If you have a rotator cuff tear, trying to make decisions about what type of treatment you should have can be difficult. Some research will say that it is not the tear that is painful, but the inflammation in the surrounding bursa. Some patients are told that they need surgery to stop the tear getting bigger. Recent research from Norway, shows that while this is true in some cases, people who have only a small increase in tear size, still have normal function and minimal pain up to 8 years later.
These researchers looked at 49 people who had small to medium sized cuff tears over 8 years ago and investigated what had happened to their tears over this time. These people all had an MRI at the time of their injury and the tear was reported as less than 3 cm, did not involve subscapularis and limited fatty degeneration. The results showed that while the tears did get larger, only people whose tears increased by more than 20mm (16%) were associated with decreased strength and poorer levels of function. Most people (69%) had small increases in the size of the tear (less than 10mm), and these people still had normal range of movement when lifting overhead, and an average pain score of 1/10. People who had an increase of more than 20mm in the size of their tear, had worse levels of function, more pain (average 5.5/10) and worse shoulder strength.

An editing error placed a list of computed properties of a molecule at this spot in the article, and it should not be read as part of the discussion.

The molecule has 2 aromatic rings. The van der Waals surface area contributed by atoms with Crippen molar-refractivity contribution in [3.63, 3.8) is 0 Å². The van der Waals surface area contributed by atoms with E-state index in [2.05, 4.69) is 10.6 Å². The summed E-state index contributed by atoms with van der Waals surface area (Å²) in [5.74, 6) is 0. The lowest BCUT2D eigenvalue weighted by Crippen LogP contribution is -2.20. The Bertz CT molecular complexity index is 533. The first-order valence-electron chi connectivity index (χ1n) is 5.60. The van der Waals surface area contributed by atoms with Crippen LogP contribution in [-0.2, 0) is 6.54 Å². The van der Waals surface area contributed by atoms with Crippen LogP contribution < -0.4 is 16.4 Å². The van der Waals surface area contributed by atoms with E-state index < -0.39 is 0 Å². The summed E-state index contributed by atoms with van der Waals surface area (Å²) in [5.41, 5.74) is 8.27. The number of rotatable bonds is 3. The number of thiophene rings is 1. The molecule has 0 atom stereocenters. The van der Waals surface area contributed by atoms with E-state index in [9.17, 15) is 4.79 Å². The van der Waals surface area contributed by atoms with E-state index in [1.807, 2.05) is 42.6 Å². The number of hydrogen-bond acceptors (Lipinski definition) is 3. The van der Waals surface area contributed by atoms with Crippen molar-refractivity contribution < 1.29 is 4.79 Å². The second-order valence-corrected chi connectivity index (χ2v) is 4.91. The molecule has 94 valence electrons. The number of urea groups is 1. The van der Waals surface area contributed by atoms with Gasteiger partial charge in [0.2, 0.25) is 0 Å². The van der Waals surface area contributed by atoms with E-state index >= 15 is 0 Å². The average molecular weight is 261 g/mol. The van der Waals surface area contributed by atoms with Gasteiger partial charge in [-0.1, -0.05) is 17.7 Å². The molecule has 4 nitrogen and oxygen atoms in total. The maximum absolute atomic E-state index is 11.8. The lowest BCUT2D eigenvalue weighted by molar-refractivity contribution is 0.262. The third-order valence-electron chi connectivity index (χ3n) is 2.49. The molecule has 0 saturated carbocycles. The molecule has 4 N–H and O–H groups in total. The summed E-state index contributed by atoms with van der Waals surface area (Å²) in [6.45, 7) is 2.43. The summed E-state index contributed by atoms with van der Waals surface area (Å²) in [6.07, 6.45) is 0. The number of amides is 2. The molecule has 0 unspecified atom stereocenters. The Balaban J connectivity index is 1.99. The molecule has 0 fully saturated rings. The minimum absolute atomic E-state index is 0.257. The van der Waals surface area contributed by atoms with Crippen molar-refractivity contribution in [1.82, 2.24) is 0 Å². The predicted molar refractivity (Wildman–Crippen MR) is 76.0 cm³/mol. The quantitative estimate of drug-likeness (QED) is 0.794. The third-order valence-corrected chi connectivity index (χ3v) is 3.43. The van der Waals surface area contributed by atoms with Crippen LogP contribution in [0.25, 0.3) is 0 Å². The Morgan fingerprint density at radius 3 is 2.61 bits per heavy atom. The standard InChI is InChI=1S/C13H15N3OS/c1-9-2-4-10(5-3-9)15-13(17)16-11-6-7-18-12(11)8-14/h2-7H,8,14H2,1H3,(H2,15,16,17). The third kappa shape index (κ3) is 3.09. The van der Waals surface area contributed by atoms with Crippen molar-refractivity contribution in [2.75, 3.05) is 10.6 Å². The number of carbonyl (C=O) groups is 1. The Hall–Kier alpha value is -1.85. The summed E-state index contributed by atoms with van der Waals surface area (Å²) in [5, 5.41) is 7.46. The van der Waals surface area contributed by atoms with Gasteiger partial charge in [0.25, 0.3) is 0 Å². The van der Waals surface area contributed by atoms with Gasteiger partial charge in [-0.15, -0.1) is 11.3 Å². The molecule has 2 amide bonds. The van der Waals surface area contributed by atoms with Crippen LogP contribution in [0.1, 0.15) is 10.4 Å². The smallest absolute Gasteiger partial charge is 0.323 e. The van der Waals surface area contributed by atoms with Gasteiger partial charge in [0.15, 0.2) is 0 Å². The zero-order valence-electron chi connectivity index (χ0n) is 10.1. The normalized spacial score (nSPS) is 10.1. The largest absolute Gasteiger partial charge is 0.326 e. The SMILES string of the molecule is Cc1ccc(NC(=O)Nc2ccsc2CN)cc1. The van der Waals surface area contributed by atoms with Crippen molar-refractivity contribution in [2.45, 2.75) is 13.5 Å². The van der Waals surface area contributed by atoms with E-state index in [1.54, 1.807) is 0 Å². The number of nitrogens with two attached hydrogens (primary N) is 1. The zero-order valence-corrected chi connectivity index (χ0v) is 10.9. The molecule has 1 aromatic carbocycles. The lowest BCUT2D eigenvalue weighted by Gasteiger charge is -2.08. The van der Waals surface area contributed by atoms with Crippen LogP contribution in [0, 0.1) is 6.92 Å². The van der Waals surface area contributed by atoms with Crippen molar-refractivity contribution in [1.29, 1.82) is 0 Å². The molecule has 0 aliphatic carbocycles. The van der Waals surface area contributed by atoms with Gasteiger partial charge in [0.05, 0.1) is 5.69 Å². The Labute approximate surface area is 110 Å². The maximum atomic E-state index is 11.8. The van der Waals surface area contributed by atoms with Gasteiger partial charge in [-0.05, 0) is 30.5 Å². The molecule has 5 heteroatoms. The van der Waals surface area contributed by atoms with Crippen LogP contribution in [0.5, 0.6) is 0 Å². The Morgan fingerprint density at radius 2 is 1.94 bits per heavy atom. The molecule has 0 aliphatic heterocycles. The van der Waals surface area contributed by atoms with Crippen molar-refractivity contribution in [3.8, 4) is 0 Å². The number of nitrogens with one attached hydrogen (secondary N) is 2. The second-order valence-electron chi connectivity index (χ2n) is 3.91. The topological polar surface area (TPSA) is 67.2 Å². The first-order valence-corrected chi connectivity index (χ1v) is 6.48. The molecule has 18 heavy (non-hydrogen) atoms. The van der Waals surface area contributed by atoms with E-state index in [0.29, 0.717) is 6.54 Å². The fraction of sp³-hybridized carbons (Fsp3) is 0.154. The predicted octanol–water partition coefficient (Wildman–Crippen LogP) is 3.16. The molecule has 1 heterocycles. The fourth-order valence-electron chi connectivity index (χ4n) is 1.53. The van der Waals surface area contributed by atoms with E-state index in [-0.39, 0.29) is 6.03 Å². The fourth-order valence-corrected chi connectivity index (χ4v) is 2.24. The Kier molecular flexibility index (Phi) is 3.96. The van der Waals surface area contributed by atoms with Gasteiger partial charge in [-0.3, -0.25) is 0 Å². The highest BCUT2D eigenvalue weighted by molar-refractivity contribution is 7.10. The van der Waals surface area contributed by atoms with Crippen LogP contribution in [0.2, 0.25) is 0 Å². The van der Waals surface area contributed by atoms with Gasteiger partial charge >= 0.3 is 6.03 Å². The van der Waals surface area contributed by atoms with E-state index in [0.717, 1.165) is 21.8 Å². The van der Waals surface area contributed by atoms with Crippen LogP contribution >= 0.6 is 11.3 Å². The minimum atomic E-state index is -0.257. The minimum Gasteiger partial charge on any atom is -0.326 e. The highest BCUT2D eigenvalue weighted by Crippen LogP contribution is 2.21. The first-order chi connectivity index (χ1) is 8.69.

The researchers concluded that physiotherapy treatment should be recommended for rotator cuff tears that are less than 3cm, that do not involve the subscapularis tendon, and have no muscle atrophy or degeneration.
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